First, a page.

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There's a whole world behind a video game's soundtrack and sound effect. Everything must be fine-tuned to the slightest detail. A banging sound is a real value added to the gameplay.
16 Mar 2018
The video games sector has been undergoing a solid expansion for the past few years. This economic growth, combined with technological advancement making games more and more immersive to the smallest detail, is opening up the market to a much more differentiated set of career paths.
Video games sound design is a particularly rising sector. This kind of career can be the dream of anyone who is passionate about the field, but it also requires many different skills, extensive practice and detailed knowledge.
The job itself consists in recording, producing and editing sounds for gameplay and cutscenes. These sounds then need to be implemented into the game through a middleware, which can be commercial or proprietary of the videogame producer the sound designer works for.
If you are interested in this career path, a specific education is necessary. Sound Design courses and degrees are now widely diffused in the UK, with some very good BAs offered by Music Academies and Universities. However, after learning the theory of sound design, a lot of practice and hands-on experience is essential to make your CV more valuable to employers.
When applying to a job as a sound designer, your portfolio is an asset of irreplaceable value. For this reason you should focus of working on as many projects as you can. There is a number of internships available in the sector and they can provide you with good experience with specific tools and within a real work environment, while also giving you the chance to work on actual projects you can include in your portfolio.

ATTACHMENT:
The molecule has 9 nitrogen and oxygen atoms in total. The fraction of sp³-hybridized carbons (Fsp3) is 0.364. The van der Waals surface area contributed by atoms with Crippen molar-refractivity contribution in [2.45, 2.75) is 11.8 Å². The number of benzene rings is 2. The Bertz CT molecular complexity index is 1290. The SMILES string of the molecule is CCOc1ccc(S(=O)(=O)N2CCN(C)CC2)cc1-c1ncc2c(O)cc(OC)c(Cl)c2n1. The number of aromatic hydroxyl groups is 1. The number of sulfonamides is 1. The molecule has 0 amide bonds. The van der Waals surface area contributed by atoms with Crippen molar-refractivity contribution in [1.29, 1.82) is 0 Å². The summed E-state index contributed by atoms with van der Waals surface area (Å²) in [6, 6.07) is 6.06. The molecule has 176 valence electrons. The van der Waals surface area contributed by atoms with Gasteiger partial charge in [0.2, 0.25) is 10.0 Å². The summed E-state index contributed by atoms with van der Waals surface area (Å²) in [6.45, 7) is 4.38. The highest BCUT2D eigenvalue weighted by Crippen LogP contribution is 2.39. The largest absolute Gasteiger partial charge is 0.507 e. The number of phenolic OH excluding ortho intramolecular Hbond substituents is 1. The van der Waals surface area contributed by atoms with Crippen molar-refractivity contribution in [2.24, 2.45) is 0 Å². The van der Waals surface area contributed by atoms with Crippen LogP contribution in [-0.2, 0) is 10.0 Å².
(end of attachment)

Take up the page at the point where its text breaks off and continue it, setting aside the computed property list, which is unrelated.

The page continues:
If you can’t manage to land an internship, keep working on any project: gain some practice replacing sounds of existing games or take part in independent projects. Training your ear and developing a personal technique is essential to succeed in this career.
Soft skills should never be overseen, especially for a position which requires constant teamwork within the sound engineering team as well as with different departments. Being able to understand the producers’ and the editors’ needs and requests and delivering them on time is key to perform well in such a fast paced environment. Patience is a must-have requirement for a job that you may have to keep doing for many hours per session in order to reach the desired result.
It would also be a mistake to underestimate the importance of networking: all of your work has to stand out and get to the right people. It’s advisable to attend meetings, conventions, talk to professionals, friends, colleagues and make sure to make them listen to your work. This way you can get feedback, constantly improve and, if you are lucky enough, even be hired by some industry professional who liked your portfolio.
Any experienced sound designer will tell you the same: starting is hard, takes a lot of hard work and practice and even once you get a good position you often feel stressed by long hours and approaching deadlines, but it’s all worth it when you listen to the finished work sounding exactly like you imagined.